How are we, as a nation, supposed to save Social Security when so many of us remain unclear about how it works?

Social Security turns 80 this year. The program, which was designed to sustain older Americans in retirement, is going through a few later-in-life issues itself.

Social Security has been debated and discussed for years. Now, with millions of Americans nearing retirement, the conversation is heating up and ready to boil over. Does the program need an overhaul? Does it need a few tweaks or is it good as is? These are questions we will hear in every political debate and speech for the next year and beyond.

What is lost in these passionate discussions is how little most Americans even know about this retirement benefit.  Massachusetts Mutual Life Insurance Company (MassMutual) recently commissioned a study conducted by KRC Research and found that more than 7 in 10 Americans received a failing grade when asked to answer basic true/false questions about Social Security. And out of 1,500 respondents, only one received a perfect score by answering all questions correctly.

Results from the 2015 MassMutual Social Security Survey shed light on a fundamental problem we must address.  Pessimistic attitudes and dwindling retirement savings have many Americans scared about their financial futures. The lack of knowledge about Social Security only compounds this problem.

Interestingly, despite having minimal knowledge about the Social Security retirement program, a recent Gallup Poll (April 2015) found 36 percent of American workers are expecting Social Security to be a major source of retirement income — the highest percentage in 15 years. The number of young workers saying Social Security benefits will be a large part of their retirement income has doubled since 2005.

Yet, that social safety net that Americans have relied on since the Great Depression is threatened. According to the Social Security Administration, there were 42 workers contributing to Social Security for every one person receiving benefits in 1945. By 2010, there were only three (according to the Social Security Administration).

How are we, as a nation, supposed to save Social Security when so many of us remain unclear about how it works? Equally important, how do we manage our individual retirements with so many unanswered questions about many of the key benefits?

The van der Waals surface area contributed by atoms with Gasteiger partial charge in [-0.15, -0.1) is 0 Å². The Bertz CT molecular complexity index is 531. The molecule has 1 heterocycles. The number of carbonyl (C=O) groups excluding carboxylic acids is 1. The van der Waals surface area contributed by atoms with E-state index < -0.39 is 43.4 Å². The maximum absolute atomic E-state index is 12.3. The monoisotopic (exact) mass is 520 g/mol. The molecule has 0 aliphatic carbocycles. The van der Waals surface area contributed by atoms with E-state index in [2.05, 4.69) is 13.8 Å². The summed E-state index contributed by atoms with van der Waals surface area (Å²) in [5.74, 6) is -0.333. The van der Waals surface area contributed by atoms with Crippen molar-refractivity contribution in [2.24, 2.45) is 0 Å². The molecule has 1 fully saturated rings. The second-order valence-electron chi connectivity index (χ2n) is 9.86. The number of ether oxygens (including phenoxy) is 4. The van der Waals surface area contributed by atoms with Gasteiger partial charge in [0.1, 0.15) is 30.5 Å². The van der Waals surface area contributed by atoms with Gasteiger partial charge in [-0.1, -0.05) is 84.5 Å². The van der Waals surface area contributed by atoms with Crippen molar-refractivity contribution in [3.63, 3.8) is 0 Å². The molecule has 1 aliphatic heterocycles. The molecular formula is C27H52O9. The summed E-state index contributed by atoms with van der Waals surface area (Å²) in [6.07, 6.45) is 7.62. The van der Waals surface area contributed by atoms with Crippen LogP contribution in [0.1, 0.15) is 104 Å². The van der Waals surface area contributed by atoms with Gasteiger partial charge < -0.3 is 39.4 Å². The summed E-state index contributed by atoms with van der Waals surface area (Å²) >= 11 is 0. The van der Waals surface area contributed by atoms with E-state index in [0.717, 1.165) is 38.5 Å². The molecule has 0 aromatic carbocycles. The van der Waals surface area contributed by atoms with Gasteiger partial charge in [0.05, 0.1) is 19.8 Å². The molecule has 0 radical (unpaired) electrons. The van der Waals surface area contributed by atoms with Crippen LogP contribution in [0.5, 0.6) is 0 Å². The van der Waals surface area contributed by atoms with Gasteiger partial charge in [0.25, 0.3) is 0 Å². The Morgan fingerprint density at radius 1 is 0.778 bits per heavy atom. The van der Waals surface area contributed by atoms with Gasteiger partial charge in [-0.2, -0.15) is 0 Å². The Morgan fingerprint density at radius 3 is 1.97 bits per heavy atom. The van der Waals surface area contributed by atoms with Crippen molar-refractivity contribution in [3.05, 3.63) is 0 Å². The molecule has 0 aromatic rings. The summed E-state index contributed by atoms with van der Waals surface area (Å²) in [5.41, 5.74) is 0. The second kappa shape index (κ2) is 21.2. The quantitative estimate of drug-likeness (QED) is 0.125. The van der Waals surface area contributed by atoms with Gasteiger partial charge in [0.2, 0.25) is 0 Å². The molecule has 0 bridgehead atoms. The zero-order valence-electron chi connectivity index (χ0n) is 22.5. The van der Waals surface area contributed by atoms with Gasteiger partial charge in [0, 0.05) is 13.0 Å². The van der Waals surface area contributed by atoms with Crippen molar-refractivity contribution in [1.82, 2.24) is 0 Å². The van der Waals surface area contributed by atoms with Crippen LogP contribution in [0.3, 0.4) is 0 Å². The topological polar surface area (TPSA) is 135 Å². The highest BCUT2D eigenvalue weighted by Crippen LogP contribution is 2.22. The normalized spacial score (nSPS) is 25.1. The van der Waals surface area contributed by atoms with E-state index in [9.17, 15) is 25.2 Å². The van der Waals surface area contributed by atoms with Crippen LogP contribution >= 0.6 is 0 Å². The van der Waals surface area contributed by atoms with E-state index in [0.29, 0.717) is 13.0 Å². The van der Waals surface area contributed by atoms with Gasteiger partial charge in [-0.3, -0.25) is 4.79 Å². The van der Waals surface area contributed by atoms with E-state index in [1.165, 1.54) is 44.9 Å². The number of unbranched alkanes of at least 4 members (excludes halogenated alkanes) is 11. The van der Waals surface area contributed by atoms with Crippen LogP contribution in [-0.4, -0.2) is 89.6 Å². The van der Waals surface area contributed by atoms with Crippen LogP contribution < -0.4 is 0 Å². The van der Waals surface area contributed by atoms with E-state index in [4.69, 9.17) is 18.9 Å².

The financial services industry has an important responsibility to help close the knowledge gap that exists around Social Security. Others can debate, but the industry needs to educate if we are to help Americans truly secure their financial futures. This can’t be done in a silo; we need to address this holistically, and MassMutual is ready to accept the challenge.

We can’t approach Social Security filing options as a one-size-fits-all solution. Just as our country becomes increasingly diverse, so do the financial needs of those Americans. The needs of Baby Boomers, who are living longer and managing rapidly rising healthcare costs, look drastically different than those of Millennials, who have longer planning horizons, but often are weighed down by substantial student loan debt.

We need to connect with them through different channels and adapt to their changing needs and expectations. A traditional face-to-face meeting with a financial professional may now be heavily complemented by options to use online tools, to research and buy products online or through a worksite.

As more than 8,000 Americans turn 65 each day for the next 16 years (according to the Pew Research Center) and we continue to make advances in medicine, people are living longer than ever. The threat of people outliving their income is a very real one.  We need to come together as an industry to help Americans make the best decisions they can about their financial futures.

Education around Social Security is essential when it comes to our collective future. Failure to address this knowledge gap will lead to much larger issues as more Americans continue to retire each day. Now is not the time to be complacent; turning a blind eye is not an option. There should be no debate about that.

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Mike Fanning is executive vice president of the U.S. Insurance Group at MassMutual.